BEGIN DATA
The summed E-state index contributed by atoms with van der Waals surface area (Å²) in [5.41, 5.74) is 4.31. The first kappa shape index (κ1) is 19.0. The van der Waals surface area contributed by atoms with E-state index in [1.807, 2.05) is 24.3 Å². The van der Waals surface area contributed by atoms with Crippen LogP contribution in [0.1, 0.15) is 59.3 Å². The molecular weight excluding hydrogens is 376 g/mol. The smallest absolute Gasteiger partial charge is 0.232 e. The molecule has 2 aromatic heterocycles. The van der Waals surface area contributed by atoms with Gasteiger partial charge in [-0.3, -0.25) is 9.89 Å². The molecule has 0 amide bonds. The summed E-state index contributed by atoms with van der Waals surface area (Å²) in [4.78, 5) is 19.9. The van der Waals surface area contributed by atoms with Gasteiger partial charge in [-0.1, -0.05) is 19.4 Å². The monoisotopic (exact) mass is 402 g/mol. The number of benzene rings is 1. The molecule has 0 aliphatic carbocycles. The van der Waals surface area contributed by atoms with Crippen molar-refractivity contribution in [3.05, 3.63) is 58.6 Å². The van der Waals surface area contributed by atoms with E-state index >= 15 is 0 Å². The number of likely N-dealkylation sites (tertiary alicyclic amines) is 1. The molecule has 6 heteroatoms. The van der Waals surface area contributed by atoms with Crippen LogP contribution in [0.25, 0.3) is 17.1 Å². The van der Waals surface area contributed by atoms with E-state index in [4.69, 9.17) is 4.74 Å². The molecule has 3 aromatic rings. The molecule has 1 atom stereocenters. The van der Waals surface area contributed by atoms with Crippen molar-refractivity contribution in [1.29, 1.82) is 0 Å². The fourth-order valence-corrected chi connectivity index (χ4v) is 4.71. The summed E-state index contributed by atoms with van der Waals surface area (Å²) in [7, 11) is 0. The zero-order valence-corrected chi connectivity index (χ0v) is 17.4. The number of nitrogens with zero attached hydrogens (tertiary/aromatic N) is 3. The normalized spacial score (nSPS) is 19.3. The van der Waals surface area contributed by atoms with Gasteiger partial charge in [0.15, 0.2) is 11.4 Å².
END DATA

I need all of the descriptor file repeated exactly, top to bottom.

The summed E-state index contributed by atoms with van der Waals surface area (Å²) in [5.41, 5.74) is 4.31. The first kappa shape index (κ1) is 19.0. The van der Waals surface area contributed by atoms with E-state index in [1.807, 2.05) is 24.3 Å². The van der Waals surface area contributed by atoms with Crippen LogP contribution in [0.1, 0.15) is 59.3 Å². The molecular weight excluding hydrogens is 376 g/mol. The smallest absolute Gasteiger partial charge is 0.232 e. The molecule has 2 aromatic heterocycles. The van der Waals surface area contributed by atoms with Gasteiger partial charge in [-0.3, -0.25) is 9.89 Å². The molecule has 0 amide bonds. The summed E-state index contributed by atoms with van der Waals surface area (Å²) in [4.78, 5) is 19.9. The van der Waals surface area contributed by atoms with Gasteiger partial charge in [-0.1, -0.05) is 19.4 Å². The monoisotopic (exact) mass is 402 g/mol. The number of benzene rings is 1. The molecule has 0 aliphatic carbocycles. The van der Waals surface area contributed by atoms with Crippen molar-refractivity contribution in [3.05, 3.63) is 58.6 Å². The van der Waals surface area contributed by atoms with E-state index >= 15 is 0 Å². The number of likely N-dealkylation sites (tertiary alicyclic amines) is 1. The molecule has 6 heteroatoms. The van der Waals surface area contributed by atoms with Crippen LogP contribution in [0.25, 0.3) is 17.1 Å². The van der Waals surface area contributed by atoms with E-state index in [4.69, 9.17) is 4.74 Å². The molecule has 3 aromatic rings. The molecule has 1 atom stereocenters. The van der Waals surface area contributed by atoms with Crippen molar-refractivity contribution in [1.29, 1.82) is 0 Å². The fourth-order valence-corrected chi connectivity index (χ4v) is 4.71. The summed E-state index contributed by atoms with van der Waals surface area (Å²) in [7, 11) is 0. The zero-order valence-corrected chi connectivity index (χ0v) is 17.4. The number of nitrogens with zero attached hydrogens (tertiary/aromatic N) is 3. The normalized spacial score (nSPS) is 19.3. The van der Waals surface area contributed by atoms with Gasteiger partial charge in [0.15, 0.2) is 11.4 Å².